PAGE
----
Astronomers reveal best image yet of mysterious odd radio circles in space
Astronomy's newest mystery objects—odd radio circles, or ORCs—have been pulled into sharp focus by an international team of astronomers using the world's most capable radio telescopes.
When first revealed in 2020 by the ASKAP radio telescope, owned and operated by Australia's national science agency CSIRO, odd radio circles quickly became objects of fascination. Theories on what causes them ranged from galactic shockwaves to the throats of wormholes.
A new detailed image, captured by the South African Radio Astronomy Observatory's MeerKAT radio telescope and published today in Monthly Notices of the Royal Astronomical Society, is providing researchers with more information to help narrow down those theories.
There are now three leading theories to explain what causes ORCs:
- They could be the remnant of a huge explosion at the center of their host galaxy, like the merger of two supermassive black holes
- They could be powerful jets of energetic particles spewing out of the galaxy's center
- They might be the result of a starburst "termination shock" from the production of stars in the galaxy.
To date, ORCs have only been detected using radio telescopes, with no signs of them when researchers have looked for them using optical, infrared, or X-ray telescopes.
Dr. Jordan Collier of the Inter-University Institute for Data Intensive Astronomy, who compiled the image from MeerKAT data, said continuing to observe these odd radio circles will provide researchers with more clues.
"People often want to explain their observations and show that it aligns with our best knowledge. To me, it's much more exciting to discover something new, that defies our current understanding," Dr. Collier said.
The rings are enormous—about a million light years across, which is 16 times bigger than our own galaxy. Despite this, odd radio circles are hard to see.
Professor Ray Norris from Western Sydney University and CSIRO, one of the authors on the paper, said only five odd radio circles have ever been revealed in space.
"We know ORCs are rings of faint radio emissions surrounding a galaxy with a highly active black hole at its center, but we don't yet know what causes them, or why they are so rare," Professor Norris said..
Professor Elaine Sadler, Chief Scientist of CSIRO's Australia Telescope National Facility, which includes ASKAP, said that for now, ASKAP and MeerKAT are working together to find and describe these objects quickly and efficiently.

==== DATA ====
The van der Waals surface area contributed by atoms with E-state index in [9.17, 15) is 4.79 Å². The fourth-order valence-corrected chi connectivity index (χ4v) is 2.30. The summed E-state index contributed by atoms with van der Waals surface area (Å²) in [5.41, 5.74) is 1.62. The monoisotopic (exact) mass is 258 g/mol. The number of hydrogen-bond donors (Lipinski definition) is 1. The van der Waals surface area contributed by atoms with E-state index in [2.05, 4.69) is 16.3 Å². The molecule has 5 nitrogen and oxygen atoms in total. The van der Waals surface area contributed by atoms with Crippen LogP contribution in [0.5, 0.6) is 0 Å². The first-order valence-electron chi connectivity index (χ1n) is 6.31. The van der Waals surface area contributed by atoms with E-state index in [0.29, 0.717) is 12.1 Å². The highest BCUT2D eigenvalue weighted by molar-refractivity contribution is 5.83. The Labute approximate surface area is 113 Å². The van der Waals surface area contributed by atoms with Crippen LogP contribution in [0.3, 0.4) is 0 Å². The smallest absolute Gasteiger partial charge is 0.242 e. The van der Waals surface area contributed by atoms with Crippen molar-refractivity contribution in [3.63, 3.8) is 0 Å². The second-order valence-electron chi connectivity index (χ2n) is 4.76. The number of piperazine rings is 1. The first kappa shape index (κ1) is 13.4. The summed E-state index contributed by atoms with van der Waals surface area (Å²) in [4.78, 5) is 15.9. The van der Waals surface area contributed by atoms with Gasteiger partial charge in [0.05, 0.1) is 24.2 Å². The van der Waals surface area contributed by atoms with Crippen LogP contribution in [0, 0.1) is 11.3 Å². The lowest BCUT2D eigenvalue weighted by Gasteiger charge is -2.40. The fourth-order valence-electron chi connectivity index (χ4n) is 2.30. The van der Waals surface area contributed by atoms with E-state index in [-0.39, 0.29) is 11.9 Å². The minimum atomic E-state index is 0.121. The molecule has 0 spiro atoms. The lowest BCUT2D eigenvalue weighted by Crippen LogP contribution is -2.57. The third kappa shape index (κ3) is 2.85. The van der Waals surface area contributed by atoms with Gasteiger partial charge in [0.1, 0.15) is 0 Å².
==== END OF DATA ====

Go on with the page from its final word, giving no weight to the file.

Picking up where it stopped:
"Nearly all astronomy projects are made better by international collaboration—both with the teams of people involved and the technology available," Professor Sadler said..
"ASKAP and MeerKAT are both precursors to the international SKA project. Our developing understanding of odd radio circles is enabled by these complementary telescopes working together."
To really understand odd radio circles, scientists will need access to even more sensitive radio telescopes such as those of the SKA Observatory, which is supported by more than a dozen countries including the UK, Australia, South Africa, France, Canada, China and India.
"No doubt the SKA telescopes, once built, will find many more ORCs and be able to tell us more about the lifecycle of galaxies," Professor Norris said.
"Until the SKA becomes operational, ASKAP and MeerKAT are set to revolutionize our understanding of the universe faster than ever before."
Dr. Fernando Camillo, Chief Scientist, SARAO, observed, "MeerKAT was conceived, designed, and built over 15 years through the dedicated effort of hundreds of people in South African research organizations, industry, universities, and government. It's a testament to their skill and dedication, and of those SARAO colleagues who maintain, operate, and continue to develop MeerKAT, that it's now a much sought-after telescope by astronomers world-wide."
Dr. Bärbel Koribalski, CSIRO, who discovered an odd radio circle in 2021, remarked, "Research into odd radio circles makes for fantastic collaboration. You need so many people with different experience and knowledge. My team includes everyone from students to senior researchers: those that work in data processing to theoretical modeling, from observations to simulations. There are so many exciting discussions to be had."
More information: Monthly Notices of the Royal Astronomical Society (2022). DOI: 10.1093/mnras/stac701
Journal information: Monthly Notices of the Royal Astronomical Society
Provided by CSIRO